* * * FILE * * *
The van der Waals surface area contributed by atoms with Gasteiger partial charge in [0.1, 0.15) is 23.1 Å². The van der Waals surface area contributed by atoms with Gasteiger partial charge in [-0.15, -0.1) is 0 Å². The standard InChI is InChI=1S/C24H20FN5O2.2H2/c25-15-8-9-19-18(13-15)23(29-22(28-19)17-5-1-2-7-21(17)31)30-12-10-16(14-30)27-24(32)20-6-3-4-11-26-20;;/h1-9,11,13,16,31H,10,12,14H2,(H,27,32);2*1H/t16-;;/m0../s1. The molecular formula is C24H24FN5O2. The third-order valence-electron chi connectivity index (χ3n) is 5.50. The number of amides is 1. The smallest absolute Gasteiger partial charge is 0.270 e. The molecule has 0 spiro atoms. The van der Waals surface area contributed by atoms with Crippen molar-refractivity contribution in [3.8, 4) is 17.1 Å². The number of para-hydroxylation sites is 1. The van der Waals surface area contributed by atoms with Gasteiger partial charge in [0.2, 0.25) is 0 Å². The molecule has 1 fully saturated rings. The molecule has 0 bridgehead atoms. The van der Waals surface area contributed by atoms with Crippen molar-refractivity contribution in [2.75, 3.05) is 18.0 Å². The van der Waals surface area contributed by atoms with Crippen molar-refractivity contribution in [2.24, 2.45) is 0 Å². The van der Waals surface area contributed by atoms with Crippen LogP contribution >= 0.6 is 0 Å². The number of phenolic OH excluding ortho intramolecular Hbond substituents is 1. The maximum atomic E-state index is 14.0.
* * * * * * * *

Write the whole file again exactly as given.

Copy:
The van der Waals surface area contributed by atoms with Gasteiger partial charge in [0.1, 0.15) is 23.1 Å². The van der Waals surface area contributed by atoms with Gasteiger partial charge in [-0.15, -0.1) is 0 Å². The standard InChI is InChI=1S/C24H20FN5O2.2H2/c25-15-8-9-19-18(13-15)23(29-22(28-19)17-5-1-2-7-21(17)31)30-12-10-16(14-30)27-24(32)20-6-3-4-11-26-20;;/h1-9,11,13,16,31H,10,12,14H2,(H,27,32);2*1H/t16-;;/m0../s1. The molecular formula is C24H24FN5O2. The third-order valence-electron chi connectivity index (χ3n) is 5.50. The number of amides is 1. The smallest absolute Gasteiger partial charge is 0.270 e. The molecule has 0 spiro atoms. The van der Waals surface area contributed by atoms with Crippen molar-refractivity contribution in [3.8, 4) is 17.1 Å². The number of para-hydroxylation sites is 1. The van der Waals surface area contributed by atoms with Gasteiger partial charge in [0.2, 0.25) is 0 Å². The molecule has 1 fully saturated rings. The molecule has 0 bridgehead atoms. The van der Waals surface area contributed by atoms with Crippen molar-refractivity contribution in [2.75, 3.05) is 18.0 Å². The van der Waals surface area contributed by atoms with Crippen molar-refractivity contribution in [2.24, 2.45) is 0 Å². The van der Waals surface area contributed by atoms with Crippen LogP contribution >= 0.6 is 0 Å². The number of phenolic OH excluding ortho intramolecular Hbond substituents is 1. The maximum atomic E-state index is 14.0.